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VIDEO: Kiribati ‘climate change refugee’ loses plea to stay in NZ


Niklas Pedersen reports for Te Waha Nui on the petition meeting. Video: TWN

Pacific Scoop:

Report – By Ida Brock and Niklas Pedersen of Te Waha Nui

Kiribati’s “climate change refugee” Ioane Teitiota and his family have lost their campaign to stay in New Zealand.

Associate Immigration Minister Craig Foss has declined to intervene in the case in spite of a petition in his support, reports TV3.

Te Waha Nui’s Ida Brock and Niklas Pedersen report that members of the Tuvalu and Kiribati communities in Auckland gathered on Monday to petition the New Zealand government about the fate of the family.

Teitioita, his wife, and their three children face deportation because the court will not accept Teitiota’s claim that they are climate change refugees.

The two Pacific communities gathered to sign a petition, which Kiribati community leader Reverend Iosefa Suamalie intended to present to Prime Minister John Key in Wellington yesterday.

The message from the crowd on Monday was clear. The family should stay: firstly because of rising sea levels that threaten the population of Kiribati, but also because Teitiota’s three children are all born and raised in New Zealand.

They have never set foot in Kiribati and the communities fear for their future.

The family’s lawyer, Michael Kidd, shares this fear.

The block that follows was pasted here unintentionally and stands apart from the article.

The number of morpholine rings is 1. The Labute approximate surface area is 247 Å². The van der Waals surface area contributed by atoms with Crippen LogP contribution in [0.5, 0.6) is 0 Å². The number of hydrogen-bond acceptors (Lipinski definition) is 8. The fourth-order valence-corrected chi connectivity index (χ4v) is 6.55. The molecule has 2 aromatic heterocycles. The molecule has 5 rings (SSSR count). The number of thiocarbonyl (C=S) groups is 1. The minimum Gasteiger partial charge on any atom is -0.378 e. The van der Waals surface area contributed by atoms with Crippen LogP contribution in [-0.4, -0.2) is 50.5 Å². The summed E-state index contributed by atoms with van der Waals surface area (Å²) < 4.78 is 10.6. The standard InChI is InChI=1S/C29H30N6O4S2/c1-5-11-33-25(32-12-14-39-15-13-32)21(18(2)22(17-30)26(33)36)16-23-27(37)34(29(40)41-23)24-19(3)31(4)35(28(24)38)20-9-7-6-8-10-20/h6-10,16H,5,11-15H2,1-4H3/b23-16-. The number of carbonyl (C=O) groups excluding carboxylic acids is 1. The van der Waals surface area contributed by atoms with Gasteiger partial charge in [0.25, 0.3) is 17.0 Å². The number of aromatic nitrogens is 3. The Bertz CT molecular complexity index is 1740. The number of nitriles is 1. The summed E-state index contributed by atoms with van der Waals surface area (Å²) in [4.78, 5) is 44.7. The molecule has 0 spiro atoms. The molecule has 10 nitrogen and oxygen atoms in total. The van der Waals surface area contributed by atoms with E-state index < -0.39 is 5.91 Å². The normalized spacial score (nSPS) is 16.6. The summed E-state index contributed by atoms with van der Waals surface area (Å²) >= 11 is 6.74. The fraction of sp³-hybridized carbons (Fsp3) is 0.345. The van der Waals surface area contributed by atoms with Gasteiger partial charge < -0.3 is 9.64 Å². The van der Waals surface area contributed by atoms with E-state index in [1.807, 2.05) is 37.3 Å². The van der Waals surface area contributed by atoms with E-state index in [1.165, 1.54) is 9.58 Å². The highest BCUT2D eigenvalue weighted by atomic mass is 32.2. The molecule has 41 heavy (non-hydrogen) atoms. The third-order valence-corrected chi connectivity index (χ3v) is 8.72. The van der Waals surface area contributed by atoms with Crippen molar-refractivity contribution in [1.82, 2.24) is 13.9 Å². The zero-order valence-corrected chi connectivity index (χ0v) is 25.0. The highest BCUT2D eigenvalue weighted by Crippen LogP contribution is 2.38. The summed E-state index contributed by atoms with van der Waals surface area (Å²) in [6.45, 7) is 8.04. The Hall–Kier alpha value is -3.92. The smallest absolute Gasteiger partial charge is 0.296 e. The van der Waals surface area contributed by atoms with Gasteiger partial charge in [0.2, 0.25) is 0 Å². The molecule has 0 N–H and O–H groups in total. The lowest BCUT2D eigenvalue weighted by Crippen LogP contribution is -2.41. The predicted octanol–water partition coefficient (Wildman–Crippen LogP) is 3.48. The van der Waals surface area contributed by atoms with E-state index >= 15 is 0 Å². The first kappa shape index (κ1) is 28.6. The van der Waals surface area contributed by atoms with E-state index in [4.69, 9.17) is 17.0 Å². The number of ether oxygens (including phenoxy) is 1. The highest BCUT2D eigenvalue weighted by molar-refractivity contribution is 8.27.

“It’s utterly hypocritical of the government to allow 850 Syrian refugees to come to New Zealand, and not let people from the Pacific stay. And in this particular case, Mr Teitiota has three children. If there was a king tide in Kiribati, the littlest one could die,” Kidd said at the meeting.

The Teitiota family has fought to be recognised as climate change refugees since 2011, but on Monday the Supreme Court made the final ruling. The decision found that Teitiota and his family would have to return to their native country today.

The decision has met resistance, not only from Pacific people, but also from Labour MP Phil Twyford.

“As Ioane’s local Member of Parliament, I have asked the Associate Minister of Immigration, Craig Foss, to use the powers that he has under the law of the land to intervene. He has the power right up until the moment the plane leaves the runway,” said Twyford.

Source: Pacific Media Watch 9436

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